Polycyclic aromatic hydrocarbons (PAHs) are highly hydrophobic and organic lipophilic compounds with a fused ring structure comprising two or more aromatic rings (Domingo &Nadal 2015, Singh et al. 2016). The PAHs are mainly formed by the incomplete combustion or pyrolysis of organic materials and natural diagenesis, such as forest fires, fossil fuels and wood combustion, volcanic eruptions, industrial processes, and cooking (Singh et al. 2016, Sun et al. 2018). PAHs have received extensive attention as a persistent organic pollutant in the environment due to their high toxicity, carcinogenicity, teratogenicity, and mutagenicity to humans and animals. Previous studies demonstrated that several PAHs such as benzo(a)pyrene (BaP), chrysene (Chry), indeno[1,2,3-cd]pyrene (IP), and benzo(b)fluoranthene (BbF) had carcinogenic, mutagenic, genotoxic effects on animals (Rundle et al. 2000, USEPA 2014). In addition, the breast, lung, bladder, and skin cancers of humans are also related to exposure to PAHs (USEPA 2017). The PAH-DNA adducts formed by the carcinogen benzo(a)pyrene diol epoxide may increase the risk of lung cancer (Li et al. 2001). Different cooking methods (e.g., frying, smoking, roasting, and grilling) significantly affect the formation of PAHs in food (Ledesma et al. 2016, Li et al. 2015, Lin et al. 2011). Furthermore, it was also found that the concentrations of PAHs produced by cooking Chinese food were 29.5–130 ng m− 3, which was about twice that of cooking Japanese food and fast food (Li et al. 2003).
Food waste can be defined as the end products of various food processing industries, retailers, restaurants, and consumers (Lin et al. 2013). There has been a growing concern over the yield and treatment of food waste in both developed and developing countries (Grizzetti et al. 2013). Most food wastes are mainly disposed of in landfills or by incineration (Mo et al. 2017, Zhou et al. 2014). However, these traditional disposal methods have the disadvantages of occupying the land, producing greenhouse gases, and consuming social resources (USEPA 2018). The high organic content of food waste makes it a recyclable resource, and many studies have confirmed that fly maggots can efficiently biotransform food waste into animal feeds, fertilizer, and biodiesel (Wen et al. 2016). Niu et al. (2017) demonstrated that using housefly larvae to convert food waste can obtain value-added larvae protein (57.06 ± 2.19%), maggot oil (15.07 ± 2.03%), and organic fertilizers. Li et al. (2012) showed that the maximum yield of fatty acid methyl esters (FAME) obtained by feeding Chrysomya megacephala larvae (CML) with food waste was 87.7%, and its properties were within the specifications of the USA and European biodiesel fuel blend stock standards.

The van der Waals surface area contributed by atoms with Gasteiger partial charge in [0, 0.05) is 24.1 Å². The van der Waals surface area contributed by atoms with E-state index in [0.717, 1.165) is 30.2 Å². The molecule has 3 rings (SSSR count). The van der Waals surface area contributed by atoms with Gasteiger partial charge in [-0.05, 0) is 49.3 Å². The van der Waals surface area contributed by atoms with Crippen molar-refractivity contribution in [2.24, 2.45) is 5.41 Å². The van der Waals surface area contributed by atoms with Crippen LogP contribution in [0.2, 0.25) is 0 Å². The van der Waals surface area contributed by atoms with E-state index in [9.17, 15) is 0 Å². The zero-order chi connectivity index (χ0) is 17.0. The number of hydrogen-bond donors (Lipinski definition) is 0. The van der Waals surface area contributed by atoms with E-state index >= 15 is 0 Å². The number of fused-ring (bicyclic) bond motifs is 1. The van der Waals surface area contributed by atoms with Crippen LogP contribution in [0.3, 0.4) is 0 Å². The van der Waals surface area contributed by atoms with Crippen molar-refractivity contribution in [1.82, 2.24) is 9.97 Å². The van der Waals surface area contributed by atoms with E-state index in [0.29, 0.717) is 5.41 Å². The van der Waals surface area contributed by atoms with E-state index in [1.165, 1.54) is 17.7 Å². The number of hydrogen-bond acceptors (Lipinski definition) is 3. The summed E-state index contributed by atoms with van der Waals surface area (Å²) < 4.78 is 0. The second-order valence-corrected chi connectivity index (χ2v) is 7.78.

Chrysomya megacephala (CM) belongs to the Chrysomya genus (Calliphoridae family, order Diptera), which undergoes complete metamorphosis with four distinct stages (egg, larva or maggot, pupa, and adult) (Gabre et al. 2005). The CML is rich in proteins, essential amino acids, fat, vitamins, trace elements, and active substances such as lectin, lysozyme, antimicrobial peptide, and chitin (Badenhorst &Villet 2018, Huda et al. 2015, Li et al. 2012). The maggot grows fast and can consume a large amount of organic waste (e.g., livestock and poultry manure, and food waste) such that the material and energy in the organic waste can be transformed into insect nutrients (such as protein and fat) (Cickova et al. 2015). The maggot products after bioconversion can be used as animal feed protein, and the remaining residue can be reused as organic fertilizer (Li et al. 2012, Sing et al. 2014, Yang &Liu 2014)
Sing et al. (2014) reported that the CML as a protein source in fish feeds for culturing tilapia could improve the growth, feed efficiency, and survival of tilapia fry. However, the food waste (30–40%) and maggot products (25–32%) contain high lipid content (Li et al. 2012, Niu et al. 2017), which may lead to PAHs enrichment in feeds, which accumulate in poultry and aquatic products, and eventually reach humans. Therefore, it is necessary to ensure that aquatic products and poultry are raised by the feeds of larvae products that are relatively free of PAHs. The major objectives of this study were to investigate: (1) concentrations of PAHs in the CML fed with food waste; (2) the bioaccumulation of PAHs in Oujiang color common carp fed with the CML fish feed; and (3) to assess potential health risks based on PAHs concentration in the Oujiang color common carp.